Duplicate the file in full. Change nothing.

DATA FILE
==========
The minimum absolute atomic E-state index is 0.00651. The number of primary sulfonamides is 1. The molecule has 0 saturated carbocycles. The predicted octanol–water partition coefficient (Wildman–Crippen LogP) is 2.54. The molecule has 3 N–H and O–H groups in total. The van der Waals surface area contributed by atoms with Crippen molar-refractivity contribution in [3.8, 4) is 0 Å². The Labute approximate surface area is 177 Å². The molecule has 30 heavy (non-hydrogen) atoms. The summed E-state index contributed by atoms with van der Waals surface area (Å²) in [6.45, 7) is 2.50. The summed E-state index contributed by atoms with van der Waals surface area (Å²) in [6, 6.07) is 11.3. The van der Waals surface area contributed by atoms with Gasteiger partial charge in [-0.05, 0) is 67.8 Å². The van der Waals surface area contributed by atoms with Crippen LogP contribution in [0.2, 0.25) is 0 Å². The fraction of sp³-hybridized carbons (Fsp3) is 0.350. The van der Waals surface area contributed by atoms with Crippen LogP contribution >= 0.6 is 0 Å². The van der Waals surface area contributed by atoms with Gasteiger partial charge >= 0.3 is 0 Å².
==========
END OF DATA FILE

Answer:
The minimum absolute atomic E-state index is 0.00651. The number of primary sulfonamides is 1. The molecule has 0 saturated carbocycles. The predicted octanol–water partition coefficient (Wildman–Crippen LogP) is 2.54. The molecule has 3 N–H and O–H groups in total. The van der Waals surface area contributed by atoms with Crippen molar-refractivity contribution in [3.8, 4) is 0 Å². The Labute approximate surface area is 177 Å². The molecule has 30 heavy (non-hydrogen) atoms. The summed E-state index contributed by atoms with van der Waals surface area (Å²) in [6.45, 7) is 2.50. The summed E-state index contributed by atoms with van der Waals surface area (Å²) in [6, 6.07) is 11.3. The van der Waals surface area contributed by atoms with Gasteiger partial charge in [-0.05, 0) is 67.8 Å². The van der Waals surface area contributed by atoms with Crippen LogP contribution in [0.2, 0.25) is 0 Å². The fraction of sp³-hybridized carbons (Fsp3) is 0.350. The van der Waals surface area contributed by atoms with Crippen LogP contribution >= 0.6 is 0 Å². The van der Waals surface area contributed by atoms with Gasteiger partial charge >= 0.3 is 0 Å².